One thing I have to point out, that was new to me and only those that have done a lot of painting will know what I'm talking about...it's amazing at it's correction ability. I've not seen with any other paint. What I mean is while you are painting and as the paint dries and you on occasion (with me a LOT) end up accidentally applying over an area that isn't quiet dry...it ends up wiping off the original layer of paint and by nature because you want to immediately fix that spot you just undid decided to go over that area even more...to only make a bigger disaster and a bigger unpainted spot.
Another example when the paint coming off is an issue is the "touched and smudged" spots. Picking up a piece because you are too impatient to walk away from it to leave it alone to fully dry (again a scenario that has me written all over it). Either case are more common with smooth glassy surfaces. This paint is incredible in the fact that never was a problem only I was...the paint is very forgiving. For example, impatient me was working on the second coat when the first one hadn't completely finished drying...always a bad idea but I saw that I could keep going because the first paint layer wasn't going anywhere! Awesome stuff. I also want to mention I just did the pick up when it's not dry smudge move...yes paint came off but was able to immediately fix it without the issue of more paint coming off even though that area wasn't dry. Normally you'd want to wait for the area to dry...possibly sand and wipe off and then repaint the area. Otherwise you will have a very noticeable painted area of where there is only one layer of paint.
- It's made in the USA which I'm all about. (that isn't to say I'm against overseas but having USA products is always a bonus)
- Truly no Priming or Sanding Needed before hand
- Adhesion is remarkable - Especially on Ceramic!
- Made for great textured painted pieces
- Lovely chalky finish and easy to distress and sand
- Dries FAST
- No need to apply wax or top coat
- NO NEED TO APPLY WAX or TOPCOAT
- NO NEED TO APPLY WAX or TOP COAT ( that in my book deserves 3 very strong points)
- Saves you money on having to buy primer and a top coat and expensive brushes.
Like I said there are ALWAYS Cons and it isn't a fair review to only have the positives.
One of the first things I noticed was that there is a distinct odor to the paint. For those that are sensitive to smells you'll want to make sure to paint in an open area and with windows open. I would say on a level of 1-10 it's a 4-5. I will say I was in my kitchen counter doing this first project with this paint with no open windows so those factors didn't help. However it's odor is stronger than most any of the paints I have used. I'm going to say it must have to do with whatever they place in the paint to make it adhere so well. So it goes with the territory.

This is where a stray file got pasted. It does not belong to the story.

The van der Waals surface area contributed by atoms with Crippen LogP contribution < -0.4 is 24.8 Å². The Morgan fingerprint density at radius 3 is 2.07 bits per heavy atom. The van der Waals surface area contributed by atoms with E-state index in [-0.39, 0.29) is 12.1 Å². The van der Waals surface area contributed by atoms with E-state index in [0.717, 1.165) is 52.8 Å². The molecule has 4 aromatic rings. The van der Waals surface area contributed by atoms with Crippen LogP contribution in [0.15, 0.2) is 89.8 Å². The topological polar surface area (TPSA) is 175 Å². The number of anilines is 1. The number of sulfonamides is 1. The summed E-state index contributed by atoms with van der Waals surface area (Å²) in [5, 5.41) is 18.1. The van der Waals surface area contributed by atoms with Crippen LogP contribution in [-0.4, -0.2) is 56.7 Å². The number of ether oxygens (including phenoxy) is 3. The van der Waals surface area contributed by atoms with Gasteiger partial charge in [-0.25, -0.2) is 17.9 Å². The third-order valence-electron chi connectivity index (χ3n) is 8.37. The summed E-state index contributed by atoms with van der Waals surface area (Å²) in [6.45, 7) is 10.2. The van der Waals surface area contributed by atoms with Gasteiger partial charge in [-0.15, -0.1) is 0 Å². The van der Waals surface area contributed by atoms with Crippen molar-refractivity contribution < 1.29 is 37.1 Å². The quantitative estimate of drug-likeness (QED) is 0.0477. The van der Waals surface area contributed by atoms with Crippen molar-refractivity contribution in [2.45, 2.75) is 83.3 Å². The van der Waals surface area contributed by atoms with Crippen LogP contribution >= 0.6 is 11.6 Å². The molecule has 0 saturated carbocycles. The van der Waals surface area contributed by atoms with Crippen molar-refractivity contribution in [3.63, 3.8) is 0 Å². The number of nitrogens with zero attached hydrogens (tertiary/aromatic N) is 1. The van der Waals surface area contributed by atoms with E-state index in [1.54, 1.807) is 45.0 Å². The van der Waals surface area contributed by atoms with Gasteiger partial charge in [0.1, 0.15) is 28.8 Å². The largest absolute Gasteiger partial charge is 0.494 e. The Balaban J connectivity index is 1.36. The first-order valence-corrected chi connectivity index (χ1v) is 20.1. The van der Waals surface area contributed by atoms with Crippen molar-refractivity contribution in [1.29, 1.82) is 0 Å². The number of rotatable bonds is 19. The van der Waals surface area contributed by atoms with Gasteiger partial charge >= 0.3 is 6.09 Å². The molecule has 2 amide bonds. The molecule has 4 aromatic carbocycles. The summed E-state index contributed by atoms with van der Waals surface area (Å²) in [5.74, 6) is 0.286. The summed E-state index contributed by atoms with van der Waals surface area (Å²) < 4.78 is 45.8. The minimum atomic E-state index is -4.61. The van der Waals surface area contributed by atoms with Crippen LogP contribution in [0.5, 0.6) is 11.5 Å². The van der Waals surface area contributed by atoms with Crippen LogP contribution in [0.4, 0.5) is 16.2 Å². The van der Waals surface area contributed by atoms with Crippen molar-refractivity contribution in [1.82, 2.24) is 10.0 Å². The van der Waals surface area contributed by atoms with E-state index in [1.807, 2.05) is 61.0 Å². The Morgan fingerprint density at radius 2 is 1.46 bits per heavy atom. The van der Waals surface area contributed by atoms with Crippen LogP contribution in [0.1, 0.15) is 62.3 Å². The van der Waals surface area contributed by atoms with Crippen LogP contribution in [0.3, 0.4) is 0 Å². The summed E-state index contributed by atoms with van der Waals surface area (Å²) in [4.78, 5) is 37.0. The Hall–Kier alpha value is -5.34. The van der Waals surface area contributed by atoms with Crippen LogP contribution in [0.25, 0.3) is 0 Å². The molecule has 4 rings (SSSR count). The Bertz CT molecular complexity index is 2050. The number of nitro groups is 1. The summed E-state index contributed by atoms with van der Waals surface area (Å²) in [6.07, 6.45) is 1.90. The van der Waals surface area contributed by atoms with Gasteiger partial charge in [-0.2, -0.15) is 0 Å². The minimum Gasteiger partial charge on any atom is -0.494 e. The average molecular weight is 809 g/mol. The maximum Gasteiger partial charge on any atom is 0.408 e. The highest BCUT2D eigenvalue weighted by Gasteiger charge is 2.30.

The texture for me is something I like to add more character to my pieces however this could be a downside for those who like no brush strokes to show at all. This is also being said with me using not a good quality brush and will have to update as I plan on doing one with a standard brush I used for my larger pieces. I will say it's not any more textured then other chalky paints. So this could be a con stated for most all chalky paints.
One thing I have to add that has absolutely nothing to do with the quality of this paint is the labeling. Leave it to my Graphic Design background to even bring this up. It's not terrible but it's nothing fancy...very basic. It's something if I were to see on a shelf with many other kinds of paints would have most likely over looked. It's a great example of never judge a book by it's cover because it's abilities out shines its outer appearance.
- Stronger odor than with most paints I use
- It's not green friendly like some other brands of paints I know. (to be honest this is a pretty new thing to me and I wasn't aware this was even possible until I discovered different types of furniture paint)
- Great for texture chalk paint finish...bad only if this isn't what you're going for.
That pretty much sums it up...to be honest for me it would only be the smell of the paint but I feel that it wasn't a deal breaker although for others that are sensitive to smells it very well could be. I think for the most part in fair assumption that the pros far out way the cons. I'll be excited to get my first large batch of paints and have decided I will most likely be a reseller of their products. They also have a metallic and foil line that I can't wait to get my hands on to test out.
It looks promising that you will be able to purchase this line in the near future...online and at our store once they are open for business. We will also be having classes using these paints and teaching different techniques to be able to try out. As you can see my much needed utensil holder for my kitchen was in much need of a do over. I then spruced it up with the cute vinyl decal that I created with my new Silhouette Cameo. What do you think?! I feel it's much improved. :) I also love the clay look to this piece because of the chalky Farmhouse Paint used on it. Oh So Lovely.
UPDATE: There is another line of paint that I'm wanting to try out before making my final decision. Just like with this line of paint it has the amazing no need to have a top coat quality only this is much more green.